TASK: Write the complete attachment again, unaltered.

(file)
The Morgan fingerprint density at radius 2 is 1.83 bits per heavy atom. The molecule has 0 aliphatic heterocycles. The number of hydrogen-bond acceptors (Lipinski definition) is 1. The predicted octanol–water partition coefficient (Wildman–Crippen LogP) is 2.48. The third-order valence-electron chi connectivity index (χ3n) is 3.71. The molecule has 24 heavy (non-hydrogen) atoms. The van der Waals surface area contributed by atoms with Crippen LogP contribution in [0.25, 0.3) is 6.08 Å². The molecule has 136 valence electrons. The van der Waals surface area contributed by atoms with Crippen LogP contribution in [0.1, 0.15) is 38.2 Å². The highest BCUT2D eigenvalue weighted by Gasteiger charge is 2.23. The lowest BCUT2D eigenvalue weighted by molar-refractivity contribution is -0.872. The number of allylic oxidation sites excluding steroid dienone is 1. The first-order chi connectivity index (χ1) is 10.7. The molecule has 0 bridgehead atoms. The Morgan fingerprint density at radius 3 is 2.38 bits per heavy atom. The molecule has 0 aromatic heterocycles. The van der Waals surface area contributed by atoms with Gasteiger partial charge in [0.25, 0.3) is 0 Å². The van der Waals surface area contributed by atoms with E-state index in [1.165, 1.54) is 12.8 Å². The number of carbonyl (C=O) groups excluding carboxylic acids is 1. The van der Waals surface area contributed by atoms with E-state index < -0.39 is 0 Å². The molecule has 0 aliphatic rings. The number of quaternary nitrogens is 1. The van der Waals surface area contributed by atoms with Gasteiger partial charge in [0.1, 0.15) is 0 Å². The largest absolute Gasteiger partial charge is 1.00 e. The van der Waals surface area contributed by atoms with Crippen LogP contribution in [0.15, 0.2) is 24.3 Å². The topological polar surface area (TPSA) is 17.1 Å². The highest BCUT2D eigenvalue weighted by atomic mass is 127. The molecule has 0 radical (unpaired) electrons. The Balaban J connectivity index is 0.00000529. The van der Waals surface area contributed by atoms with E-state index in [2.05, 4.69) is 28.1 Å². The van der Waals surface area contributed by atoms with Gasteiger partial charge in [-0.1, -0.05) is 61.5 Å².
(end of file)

The Morgan fingerprint density at radius 2 is 1.83 bits per heavy atom. The molecule has 0 aliphatic heterocycles. The number of hydrogen-bond acceptors (Lipinski definition) is 1. The predicted octanol–water partition coefficient (Wildman–Crippen LogP) is 2.48. The third-order valence-electron chi connectivity index (χ3n) is 3.71. The molecule has 24 heavy (non-hydrogen) atoms. The van der Waals surface area contributed by atoms with Crippen LogP contribution in [0.25, 0.3) is 6.08 Å². The molecule has 136 valence electrons. The van der Waals surface area contributed by atoms with Crippen LogP contribution in [0.1, 0.15) is 38.2 Å². The highest BCUT2D eigenvalue weighted by Gasteiger charge is 2.23. The lowest BCUT2D eigenvalue weighted by molar-refractivity contribution is -0.872. The number of allylic oxidation sites excluding steroid dienone is 1. The first-order chi connectivity index (χ1) is 10.7. The molecule has 0 bridgehead atoms. The Morgan fingerprint density at radius 3 is 2.38 bits per heavy atom. The molecule has 0 aromatic heterocycles. The van der Waals surface area contributed by atoms with Gasteiger partial charge in [0.25, 0.3) is 0 Å². The van der Waals surface area contributed by atoms with E-state index in [1.165, 1.54) is 12.8 Å². The number of carbonyl (C=O) groups excluding carboxylic acids is 1. The van der Waals surface area contributed by atoms with E-state index < -0.39 is 0 Å². The molecule has 0 aliphatic rings. The number of quaternary nitrogens is 1. The van der Waals surface area contributed by atoms with Gasteiger partial charge in [0.1, 0.15) is 0 Å². The largest absolute Gasteiger partial charge is 1.00 e. The van der Waals surface area contributed by atoms with Crippen LogP contribution in [0.15, 0.2) is 24.3 Å². The topological polar surface area (TPSA) is 17.1 Å². The highest BCUT2D eigenvalue weighted by atomic mass is 127. The molecule has 0 radical (unpaired) electrons. The Balaban J connectivity index is 0.00000529. The van der Waals surface area contributed by atoms with E-state index in [2.05, 4.69) is 28.1 Å². The van der Waals surface area contributed by atoms with Gasteiger partial charge in [-0.1, -0.05) is 61.5 Å².